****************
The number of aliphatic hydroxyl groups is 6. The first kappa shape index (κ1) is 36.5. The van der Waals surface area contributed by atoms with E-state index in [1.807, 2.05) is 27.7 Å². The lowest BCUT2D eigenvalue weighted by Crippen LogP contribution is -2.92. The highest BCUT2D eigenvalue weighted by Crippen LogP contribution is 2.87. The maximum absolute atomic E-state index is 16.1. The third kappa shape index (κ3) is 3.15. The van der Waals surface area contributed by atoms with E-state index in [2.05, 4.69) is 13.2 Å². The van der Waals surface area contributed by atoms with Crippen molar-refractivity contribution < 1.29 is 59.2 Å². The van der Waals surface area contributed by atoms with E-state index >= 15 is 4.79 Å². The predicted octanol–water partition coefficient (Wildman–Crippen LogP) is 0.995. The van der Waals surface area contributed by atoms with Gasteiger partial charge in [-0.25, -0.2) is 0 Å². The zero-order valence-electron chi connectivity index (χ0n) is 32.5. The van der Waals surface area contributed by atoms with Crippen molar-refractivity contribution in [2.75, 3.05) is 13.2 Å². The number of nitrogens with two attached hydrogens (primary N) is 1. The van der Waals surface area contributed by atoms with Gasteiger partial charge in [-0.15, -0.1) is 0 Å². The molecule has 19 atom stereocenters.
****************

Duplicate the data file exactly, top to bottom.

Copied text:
The number of aliphatic hydroxyl groups is 6. The first kappa shape index (κ1) is 36.5. The van der Waals surface area contributed by atoms with E-state index in [1.807, 2.05) is 27.7 Å². The lowest BCUT2D eigenvalue weighted by Crippen LogP contribution is -2.92. The highest BCUT2D eigenvalue weighted by Crippen LogP contribution is 2.87. The maximum absolute atomic E-state index is 16.1. The third kappa shape index (κ3) is 3.15. The van der Waals surface area contributed by atoms with E-state index in [2.05, 4.69) is 13.2 Å². The van der Waals surface area contributed by atoms with Crippen molar-refractivity contribution < 1.29 is 59.2 Å². The van der Waals surface area contributed by atoms with E-state index >= 15 is 4.79 Å². The predicted octanol–water partition coefficient (Wildman–Crippen LogP) is 0.995. The van der Waals surface area contributed by atoms with Gasteiger partial charge in [-0.25, -0.2) is 0 Å². The zero-order valence-electron chi connectivity index (χ0n) is 32.5. The van der Waals surface area contributed by atoms with Crippen molar-refractivity contribution in [2.75, 3.05) is 13.2 Å². The number of nitrogens with two attached hydrogens (primary N) is 1. The van der Waals surface area contributed by atoms with Gasteiger partial charge in [-0.15, -0.1) is 0 Å². The molecule has 19 atom stereocenters.